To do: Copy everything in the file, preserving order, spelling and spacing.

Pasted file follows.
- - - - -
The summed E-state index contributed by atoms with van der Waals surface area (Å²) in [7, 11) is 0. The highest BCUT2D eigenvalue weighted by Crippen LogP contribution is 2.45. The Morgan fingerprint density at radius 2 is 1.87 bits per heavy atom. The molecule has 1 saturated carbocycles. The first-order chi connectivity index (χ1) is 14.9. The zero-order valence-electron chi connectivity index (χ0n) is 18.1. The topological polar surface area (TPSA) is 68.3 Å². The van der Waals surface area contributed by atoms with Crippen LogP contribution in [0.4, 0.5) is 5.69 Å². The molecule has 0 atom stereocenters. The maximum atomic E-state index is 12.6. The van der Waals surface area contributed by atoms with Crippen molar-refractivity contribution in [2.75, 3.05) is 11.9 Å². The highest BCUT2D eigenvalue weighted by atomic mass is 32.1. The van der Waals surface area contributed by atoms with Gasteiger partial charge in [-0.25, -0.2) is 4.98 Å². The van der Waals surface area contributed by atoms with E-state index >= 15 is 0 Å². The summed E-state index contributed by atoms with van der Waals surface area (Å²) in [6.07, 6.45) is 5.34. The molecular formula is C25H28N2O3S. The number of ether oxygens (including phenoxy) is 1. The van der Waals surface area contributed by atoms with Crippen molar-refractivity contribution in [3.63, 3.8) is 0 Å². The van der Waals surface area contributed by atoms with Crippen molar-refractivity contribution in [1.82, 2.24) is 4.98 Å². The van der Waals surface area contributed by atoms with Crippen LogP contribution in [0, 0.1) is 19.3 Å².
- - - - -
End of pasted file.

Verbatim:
The summed E-state index contributed by atoms with van der Waals surface area (Å²) in [7, 11) is 0. The highest BCUT2D eigenvalue weighted by Crippen LogP contribution is 2.45. The Morgan fingerprint density at radius 2 is 1.87 bits per heavy atom. The molecule has 1 saturated carbocycles. The first-order chi connectivity index (χ1) is 14.9. The zero-order valence-electron chi connectivity index (χ0n) is 18.1. The topological polar surface area (TPSA) is 68.3 Å². The van der Waals surface area contributed by atoms with Crippen LogP contribution in [0.4, 0.5) is 5.69 Å². The molecule has 0 atom stereocenters. The maximum atomic E-state index is 12.6. The van der Waals surface area contributed by atoms with Crippen molar-refractivity contribution in [2.75, 3.05) is 11.9 Å². The highest BCUT2D eigenvalue weighted by atomic mass is 32.1. The van der Waals surface area contributed by atoms with Gasteiger partial charge in [-0.25, -0.2) is 4.98 Å². The van der Waals surface area contributed by atoms with E-state index >= 15 is 0 Å². The summed E-state index contributed by atoms with van der Waals surface area (Å²) in [6.07, 6.45) is 5.34. The molecular formula is C25H28N2O3S. The number of ether oxygens (including phenoxy) is 1. The van der Waals surface area contributed by atoms with Crippen molar-refractivity contribution in [3.63, 3.8) is 0 Å². The van der Waals surface area contributed by atoms with Crippen molar-refractivity contribution in [1.82, 2.24) is 4.98 Å². The van der Waals surface area contributed by atoms with Crippen LogP contribution in [0, 0.1) is 19.3 Å².